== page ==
The Privacy Machiavellis
By Chris Jay Hoofnagle, San Francisco Chronicle
Imagine being followed in a shopping mall by a marketer who watches what you browse and buy and then recommends products. You might find this useful at times, but some consumers might never want to be followed.
Ubiquitous consumer tracking is the reality in the online world. Your browsing is being followed on almost all Web sites by a single company: Google. In a study published last year, my colleagues found Google trackers on over 88 percent of 393,000 unique Web sites. Only governments have the ability to monitor individuals this expansively.
Yet, you have no way to ask Google to stop this tracking. Instead, you can merely opt-out of the targeted advertising - the product recommendations. Exercising your privacy options creates a worst-case-scenario outcome: If you opt out, you are still tracked, but you do not receive the putative benefit of targeted ads.
An illusory opt-out system is just one of the increasingly sophisticated sleights of hand in the privacy world. Consider Facebook's privacy options. Regulators in the United States have long called for companies to give users choices to control personal data. Facebook can proudly proclaim that it offers these choices - more than 100 of them. Therein lies the trick; by offering too many choices, individuals are likely to choose poorly, or not at all.
Facebook benefits because poor choices or paralysis leads consumers to reveal more personal information. In any case, the fault is the consumer's, because, after all, they were given a choice.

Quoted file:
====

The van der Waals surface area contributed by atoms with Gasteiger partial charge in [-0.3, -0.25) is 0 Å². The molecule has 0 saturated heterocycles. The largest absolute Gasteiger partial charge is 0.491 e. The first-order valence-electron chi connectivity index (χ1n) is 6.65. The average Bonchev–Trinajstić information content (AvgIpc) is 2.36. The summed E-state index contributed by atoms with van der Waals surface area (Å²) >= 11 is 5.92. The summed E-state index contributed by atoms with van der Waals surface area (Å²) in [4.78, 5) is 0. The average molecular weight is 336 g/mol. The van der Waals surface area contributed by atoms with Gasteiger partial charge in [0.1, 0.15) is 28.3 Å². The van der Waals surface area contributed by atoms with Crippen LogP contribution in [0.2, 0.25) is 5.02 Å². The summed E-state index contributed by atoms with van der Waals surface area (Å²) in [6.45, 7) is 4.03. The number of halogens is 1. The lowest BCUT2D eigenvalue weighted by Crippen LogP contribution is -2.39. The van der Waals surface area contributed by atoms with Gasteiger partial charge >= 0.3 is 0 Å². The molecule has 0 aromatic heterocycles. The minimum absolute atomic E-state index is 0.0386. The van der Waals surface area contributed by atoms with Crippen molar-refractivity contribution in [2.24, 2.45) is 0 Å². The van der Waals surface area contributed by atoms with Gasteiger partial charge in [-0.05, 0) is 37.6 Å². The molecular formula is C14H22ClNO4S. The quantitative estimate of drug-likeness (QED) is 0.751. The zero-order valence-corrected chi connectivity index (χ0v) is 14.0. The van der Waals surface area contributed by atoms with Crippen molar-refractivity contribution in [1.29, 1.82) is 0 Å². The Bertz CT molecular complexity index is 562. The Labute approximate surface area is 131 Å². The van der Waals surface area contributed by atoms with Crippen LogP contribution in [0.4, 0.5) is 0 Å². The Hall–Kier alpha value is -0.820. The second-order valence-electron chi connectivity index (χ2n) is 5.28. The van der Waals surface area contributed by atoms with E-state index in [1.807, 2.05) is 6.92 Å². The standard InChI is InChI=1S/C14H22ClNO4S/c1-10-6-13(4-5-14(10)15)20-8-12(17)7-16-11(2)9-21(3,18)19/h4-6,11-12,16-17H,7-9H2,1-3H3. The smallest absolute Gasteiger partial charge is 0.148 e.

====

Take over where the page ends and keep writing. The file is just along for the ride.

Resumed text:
Machiavelli taught that individuals lack tools to assess political leaders, thus politicians can manage their perception through public relations alone. This is particularly apt in the technology field, where even expert users cannot effectively assess a company's privacy practices. Our survey research shows that users falsely believe that privacy policies create strong legal protections and limits on data use. Thus, just talking about privacy can create cover for tracking while consumers believe that they are protected.
The privacy Machiavellis are masters of the bait and switch. But unlike the unsophisticated old-school scammers who simply replaced one product with another, Facebook and Google change the product slowly so that consumers are less likely to perceive the switch.
Facebook became a trusted brand by presenting itself as a private club of peers. Meanwhile, the site was changing settings and revealing more personal information to more people.
Google used to tout its search engine advertising as privacy friendly, because it focused upon users' interests per-transaction, rather than through an analysis of past searches and browsing. But in 2007, Google quietly began behavioral profiling, tracking searches, and, with the acquisition of DoubleClick, nearly all browsing behavior.
Privacy "messaging" is masking the actions and goals of companies such as Google and Facebook. These for-profit companies have business models that depend upon increasing the collection of personal information, yet they tell us that "privacy is important." The real question is: How important?
As informed citizens, we are wise to the public relations tactics of the tobacco and pharmaceutical industries. It's time to recognize similar manipulation among information-intensive companies.
Chris Jay Hoofnagle, a professor at UC Berkeley School of Law, is a director of the Digital Trust Foundation, formed from the proceeds of privacy lawsuits against Facebook. This piece is based upon a longer article, "Beyond Google and Evil," at sfg.ly/cfAvwQ.